Health state utilities associated with attributes of treatments for hepatitis C Academic Article uri icon

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  • BACKGROUND: Cost-utility analyses are frequently conducted to compare treatments for hepatitis C, which are often associated with complex regimens and serious adverse events. Thus, the purpose of this study was to estimate the utility associated with treatment administration and adverse events of hepatitis C treatments. DESIGN: Health states were drafted based on literature review and clinician interviews. General population participants in the UK valued the health states in time trade-off (TTO) interviews with 10- and 1-year time horizons. The 14 health states described hepatitis C with variations in treatment regimen and adverse events. RESULTS: A total of 182 participants completed interviews (50% female; mean age = 39.3 years). Utilities for health states describing treatment regimens without injections ranged from 0.80 (1 tablet) to 0.79 (7 tablets). Utilities for health states describing oral plus injectable regimens were 0.77 (7 tablets), 0.75 (12 tablets), and 0.71 (18 tablets). Addition of a weekly injection had a disutility of -0.02. A requirement to take medication with fatty food had a disutility of -0.04. Adverse events were associated with substantial disutilities: mild anemia, -0.12; severe anemia, -0.32; flu-like symptoms, -0.21; mild rash, -0.13; severe rash, -0.48; depression, -0.47. One-year TTO scores were similar to these 10-year values. CONCLUSIONS: Adverse events and greater treatment regimen complexity were associated with lower utility scores, suggesting a perceived decrease in quality of life beyond the impact of hepatitis C. The resulting utilities may be used in models estimating and comparing the value of treatments for hepatitis C.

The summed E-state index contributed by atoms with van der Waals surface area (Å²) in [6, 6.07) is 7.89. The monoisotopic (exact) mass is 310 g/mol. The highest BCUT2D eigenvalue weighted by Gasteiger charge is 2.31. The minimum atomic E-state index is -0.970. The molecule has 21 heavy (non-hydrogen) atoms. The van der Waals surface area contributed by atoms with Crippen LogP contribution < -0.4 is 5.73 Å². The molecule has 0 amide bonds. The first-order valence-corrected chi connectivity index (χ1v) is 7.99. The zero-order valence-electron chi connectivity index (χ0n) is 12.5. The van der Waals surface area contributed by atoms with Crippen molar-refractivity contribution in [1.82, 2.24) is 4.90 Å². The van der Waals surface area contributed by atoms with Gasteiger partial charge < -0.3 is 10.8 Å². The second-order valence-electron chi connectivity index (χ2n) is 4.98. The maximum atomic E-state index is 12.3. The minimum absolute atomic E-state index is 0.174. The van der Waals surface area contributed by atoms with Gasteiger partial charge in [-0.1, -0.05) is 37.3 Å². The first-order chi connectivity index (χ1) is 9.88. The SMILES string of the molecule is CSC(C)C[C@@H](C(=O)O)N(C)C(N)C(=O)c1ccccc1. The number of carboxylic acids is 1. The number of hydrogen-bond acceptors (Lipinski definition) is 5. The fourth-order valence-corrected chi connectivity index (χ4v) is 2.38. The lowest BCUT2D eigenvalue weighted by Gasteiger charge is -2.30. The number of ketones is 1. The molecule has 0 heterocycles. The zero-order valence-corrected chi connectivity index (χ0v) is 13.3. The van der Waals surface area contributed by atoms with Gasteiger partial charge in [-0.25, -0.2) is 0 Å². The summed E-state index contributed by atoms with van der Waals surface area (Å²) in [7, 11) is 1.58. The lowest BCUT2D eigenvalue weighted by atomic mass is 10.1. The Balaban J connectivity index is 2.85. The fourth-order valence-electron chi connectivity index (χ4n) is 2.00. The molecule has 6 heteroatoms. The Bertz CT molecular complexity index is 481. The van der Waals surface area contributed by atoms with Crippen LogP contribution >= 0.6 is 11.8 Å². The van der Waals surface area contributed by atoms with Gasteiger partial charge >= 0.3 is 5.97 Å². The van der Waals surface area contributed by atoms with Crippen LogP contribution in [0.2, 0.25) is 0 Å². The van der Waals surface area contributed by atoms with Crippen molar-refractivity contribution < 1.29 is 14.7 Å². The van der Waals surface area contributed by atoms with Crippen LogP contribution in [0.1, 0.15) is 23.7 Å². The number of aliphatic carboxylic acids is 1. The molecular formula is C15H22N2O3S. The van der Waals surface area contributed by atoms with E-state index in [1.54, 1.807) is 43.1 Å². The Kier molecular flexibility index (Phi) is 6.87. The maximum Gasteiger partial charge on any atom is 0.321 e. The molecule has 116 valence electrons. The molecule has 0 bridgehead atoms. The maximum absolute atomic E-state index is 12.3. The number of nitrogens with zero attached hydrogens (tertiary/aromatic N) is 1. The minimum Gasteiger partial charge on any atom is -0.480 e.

• Matza, Louis S
  • Sapra, Sandhya J
  • Dillon, John F
  • Kalsekar, Anupama
  • Davies, Evan W
  • Devine, Mary K
  • Jordan, Jessica B
  • Landrian, Amanda S
  • Feeny, David

publication date

  • December 2015